|Final Statistics: Alex & Maz||Total distance: 93,550km|
|Furthest Point: Rotorua, NZ||Now settled in Sydney, Australia|
|Final Statistics: Martin||Total distance: 79,698km|
|Furthest Point: Hobart, Australia||Now settled in Bristol, UK|
|Arrive:||Wed 24th Aug 05||Depart:||Tue 30th Aug 05|
|Weekend:||Sat/Sun||Time Zone:||GMT +2|
|Int. dial code:||+359||Language:||Bulgarian|
|Visa Required:||No||Religion:||Orthodox, Muslim|
|Side of road:||Right||Best time to visit:||Spring-Summer|
|Diesel Price:||US$ 0.89||Activities:||Sightseeing, Diving Black Sea, Caves, Monasteries|
Click here to see our mission statement in Bulgarian.
Diary Entry: 24th-29th Aug 2005 - One should always remember that one passes the port to the left
Photo Album for Bulgaria
Country Highlights En Route
The Rodopi Mountains
The Rodopi are the most extensive mountain range in Bulgaria, covering a vast area and rolling on south into Greece. A hauntingly beautiful and mysterious region, according to legend this was the home of Orpheus, and his spirit still seems to live on here in the music and culture of the local people. Wherever you walk in the Rodopi you touch its past; amongst the hamlets and villages of stone and timber houses the way of life seems to have changed little over the last few hundred years.
Nestling in a narrow valley, Rila Monastery helped to keep Bulgarian culture alive during the dark age of Turkish rule from the 15th to the 19th centuries. The monastery was founded by Ivan Rilski in 927 and served as a retreat for hermits; it was moved 3km (2mi) to its present location in 1335.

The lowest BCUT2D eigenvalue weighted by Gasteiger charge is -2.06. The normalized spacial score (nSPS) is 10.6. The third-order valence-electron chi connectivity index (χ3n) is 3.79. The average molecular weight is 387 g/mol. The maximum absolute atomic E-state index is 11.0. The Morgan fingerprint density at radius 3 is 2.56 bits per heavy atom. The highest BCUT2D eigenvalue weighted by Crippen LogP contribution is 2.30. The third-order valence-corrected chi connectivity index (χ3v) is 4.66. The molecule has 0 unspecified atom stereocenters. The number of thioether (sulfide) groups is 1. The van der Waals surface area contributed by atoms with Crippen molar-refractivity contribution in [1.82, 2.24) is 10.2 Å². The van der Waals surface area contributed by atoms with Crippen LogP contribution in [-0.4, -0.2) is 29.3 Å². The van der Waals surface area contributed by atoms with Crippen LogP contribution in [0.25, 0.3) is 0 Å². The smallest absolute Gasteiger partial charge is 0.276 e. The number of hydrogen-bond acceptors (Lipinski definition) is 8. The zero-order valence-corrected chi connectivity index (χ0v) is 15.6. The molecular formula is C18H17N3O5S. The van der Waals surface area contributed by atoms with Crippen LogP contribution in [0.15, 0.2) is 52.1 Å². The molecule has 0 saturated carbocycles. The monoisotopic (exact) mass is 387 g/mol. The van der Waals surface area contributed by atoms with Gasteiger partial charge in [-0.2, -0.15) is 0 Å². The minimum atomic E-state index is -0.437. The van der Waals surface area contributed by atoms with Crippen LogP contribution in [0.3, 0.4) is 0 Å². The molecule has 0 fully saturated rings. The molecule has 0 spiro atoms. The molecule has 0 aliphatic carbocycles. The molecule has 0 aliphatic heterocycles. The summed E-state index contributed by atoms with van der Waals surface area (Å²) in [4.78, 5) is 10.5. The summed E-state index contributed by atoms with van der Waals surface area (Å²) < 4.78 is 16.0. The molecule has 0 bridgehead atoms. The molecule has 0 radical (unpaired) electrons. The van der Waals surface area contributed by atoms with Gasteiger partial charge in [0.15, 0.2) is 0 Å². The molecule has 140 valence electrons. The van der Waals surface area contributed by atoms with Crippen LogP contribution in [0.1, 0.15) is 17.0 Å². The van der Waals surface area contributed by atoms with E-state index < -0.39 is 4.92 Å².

The Rojen monastery is an ancient architectural record situated in the south-west side of the Pirin mountain. It was built in the XIVth cent. The church that can be seen today is reconstructed and painted in 1732. The wall-paintings, the icons and the wood-carving of the iconostasis are remarkable. They are a masterpiece of the famous school of Debur, notable for its complicated composition and the great number of figures of people and animals
Nessebar Situated on a rocky peninsula on the Black Sea, the more than 3,000-year-old site of Nessebar was originally a Thracian settlement (Menebria). At the beginning of the 6th century B.C., the city became a Greek colony. The city's remains, which date mostly from the Hellenistic period, include the acropolis, a temple of Apollo, an agora and a wall from the Thracian fortifications. Among other monuments, the Stara Mitropolia Basilica and the fortress date from the Middle Ages, when this was one of the most important Byzantine towns on the west coast of the Black Sea. Wooden houses built in the 19th century are typical of the Black Sea architecture of the period.
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